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The Russia-based threat actors behind the TrickBot malware appear to be turning to a new fileless backdoor dubbed PowerTrick as they seek out higher value organisations to target, according to research by threat intelligence experts at SentinelLabs.
In a recently published paper, researchers Vitali Kremez, Joshua Platt and Jason Reeves said that TrickBot – which is one of the more widespread strains of malware and a descendant of Dyre – was at first mostly focused on banking fraud, but has now shifted focus to enterprise environments, incorporating more techniques such as network profiling, mass data collection and incorporation of lateral traversal exploits.
“This focus shift is also prevalent in their incorporation of malware and techniques in their tertiary deliveries that are targeting enterprise environments; it is similar to a company where the focus will shift depending on what generates the best revenue,” said Kremez.
The PowerTrick tool – one such technique – is now being used for stealthiness, persistence and reconnaissance in high-value targets such as financial institutions, said SentinelLabs.
Reflecting the age-old maxim of quality over quantity, higher value targets have become a key focus of organised cyber criminal groups in recent months, while overall malware volumes have been seen declining by some sector observers. The ongoing Travelex ransomware crisis which has caused chaos in the foreign exchange sector is likely such a targeted attack.
In this case, SentinelLabs researchers revealed that at least some PowerTrick infections kicked off as a PowerShell task through a run-of-the-mill TrickBot infection, using a repurposed backconnect module called NewBCtest that can accept commands to execute.
The end goal of this is to bypass existing restrictions and cyber security controls to spread malware and harvest credentials and other data on highly-protected networks, possibly including air-gapped ones.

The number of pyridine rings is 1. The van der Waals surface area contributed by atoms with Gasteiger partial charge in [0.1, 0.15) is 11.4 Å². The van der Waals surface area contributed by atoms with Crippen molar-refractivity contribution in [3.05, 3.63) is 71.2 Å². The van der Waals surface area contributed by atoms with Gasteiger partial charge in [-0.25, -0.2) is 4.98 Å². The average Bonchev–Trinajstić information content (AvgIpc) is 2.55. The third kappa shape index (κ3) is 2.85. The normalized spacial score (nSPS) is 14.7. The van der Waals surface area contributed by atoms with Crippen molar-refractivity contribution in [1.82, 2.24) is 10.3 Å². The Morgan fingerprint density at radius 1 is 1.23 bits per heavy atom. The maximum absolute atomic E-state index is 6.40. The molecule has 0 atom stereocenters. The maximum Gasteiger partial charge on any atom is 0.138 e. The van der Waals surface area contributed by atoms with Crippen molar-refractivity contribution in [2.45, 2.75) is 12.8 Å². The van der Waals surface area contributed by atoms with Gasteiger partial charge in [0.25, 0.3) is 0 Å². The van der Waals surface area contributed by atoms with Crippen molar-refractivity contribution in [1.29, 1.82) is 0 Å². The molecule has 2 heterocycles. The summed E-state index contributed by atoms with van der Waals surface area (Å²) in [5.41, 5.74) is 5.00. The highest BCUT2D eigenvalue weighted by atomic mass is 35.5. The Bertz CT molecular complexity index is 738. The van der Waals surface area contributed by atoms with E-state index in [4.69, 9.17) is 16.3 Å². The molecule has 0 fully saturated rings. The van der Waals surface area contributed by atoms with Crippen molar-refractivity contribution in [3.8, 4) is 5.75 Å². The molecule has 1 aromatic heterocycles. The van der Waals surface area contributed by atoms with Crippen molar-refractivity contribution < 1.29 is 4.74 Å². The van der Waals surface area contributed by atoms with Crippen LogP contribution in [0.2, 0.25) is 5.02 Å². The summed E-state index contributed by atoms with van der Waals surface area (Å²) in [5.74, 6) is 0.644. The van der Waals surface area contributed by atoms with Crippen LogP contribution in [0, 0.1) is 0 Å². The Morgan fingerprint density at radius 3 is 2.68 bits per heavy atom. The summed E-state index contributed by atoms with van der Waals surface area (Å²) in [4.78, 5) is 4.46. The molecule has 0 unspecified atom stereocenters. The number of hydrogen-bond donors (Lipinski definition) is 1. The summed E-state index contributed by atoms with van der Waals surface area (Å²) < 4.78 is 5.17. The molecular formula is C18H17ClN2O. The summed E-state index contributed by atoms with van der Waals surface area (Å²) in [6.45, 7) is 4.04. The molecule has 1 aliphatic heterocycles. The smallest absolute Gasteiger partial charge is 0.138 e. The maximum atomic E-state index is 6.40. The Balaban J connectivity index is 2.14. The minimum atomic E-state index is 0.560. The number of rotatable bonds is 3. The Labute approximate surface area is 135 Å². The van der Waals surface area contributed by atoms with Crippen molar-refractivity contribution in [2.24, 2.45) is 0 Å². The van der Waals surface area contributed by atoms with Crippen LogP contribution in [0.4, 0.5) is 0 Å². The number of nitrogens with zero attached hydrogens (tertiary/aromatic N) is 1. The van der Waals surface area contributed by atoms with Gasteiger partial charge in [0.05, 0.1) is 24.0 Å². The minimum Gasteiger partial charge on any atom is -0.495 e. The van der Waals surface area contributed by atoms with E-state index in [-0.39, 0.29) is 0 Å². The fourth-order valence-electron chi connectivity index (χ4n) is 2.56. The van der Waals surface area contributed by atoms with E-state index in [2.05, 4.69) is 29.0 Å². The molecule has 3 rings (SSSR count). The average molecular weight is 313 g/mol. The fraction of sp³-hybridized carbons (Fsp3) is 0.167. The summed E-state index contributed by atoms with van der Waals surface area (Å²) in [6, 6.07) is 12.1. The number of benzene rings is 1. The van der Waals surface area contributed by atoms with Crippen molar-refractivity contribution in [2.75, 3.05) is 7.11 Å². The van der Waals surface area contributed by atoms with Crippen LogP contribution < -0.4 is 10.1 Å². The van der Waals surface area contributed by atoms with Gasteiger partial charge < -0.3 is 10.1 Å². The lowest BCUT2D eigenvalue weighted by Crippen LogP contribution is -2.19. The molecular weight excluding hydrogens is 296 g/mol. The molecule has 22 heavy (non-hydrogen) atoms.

The actors are also using other PowerShell utilities to accomplish various tasks – SentinelLabs noted they were frequently using letmein.ps1, a Powershell stager for the Metasploit open source exploitation framework.
Kremez said that many of the group’s offensive tools were able to remain largely undetected because they are only used for a short period of time for targeted post-exploitation purposes, such as lateral movement in the target network.
PowerTrick in particular is highly flexible and effective, which lets the TrickBot group augment their attacks on the fly and stay hidden, as opposed to using more open source systems such as Powershell Empire, which can be easier to detect.
SentinelLabs has released some mock command-and-control panels to let at-risk groups test detections related to the PowerTrick backdoor, which are available to download on GitHub.
Read more about malware
- The US Department of Justice has indicted two Russian citizens over their alleged role in the distribution of the virulent Bugat, or Dridex, and Zeus banking trojans.
- More insidious and targeted strains of malware are going after high-quality targets, rather than a large volume of targets.
- Thousands of Windows endpoints in the US and Europe have been infected by a new fileless malware campaign in the past few weeks.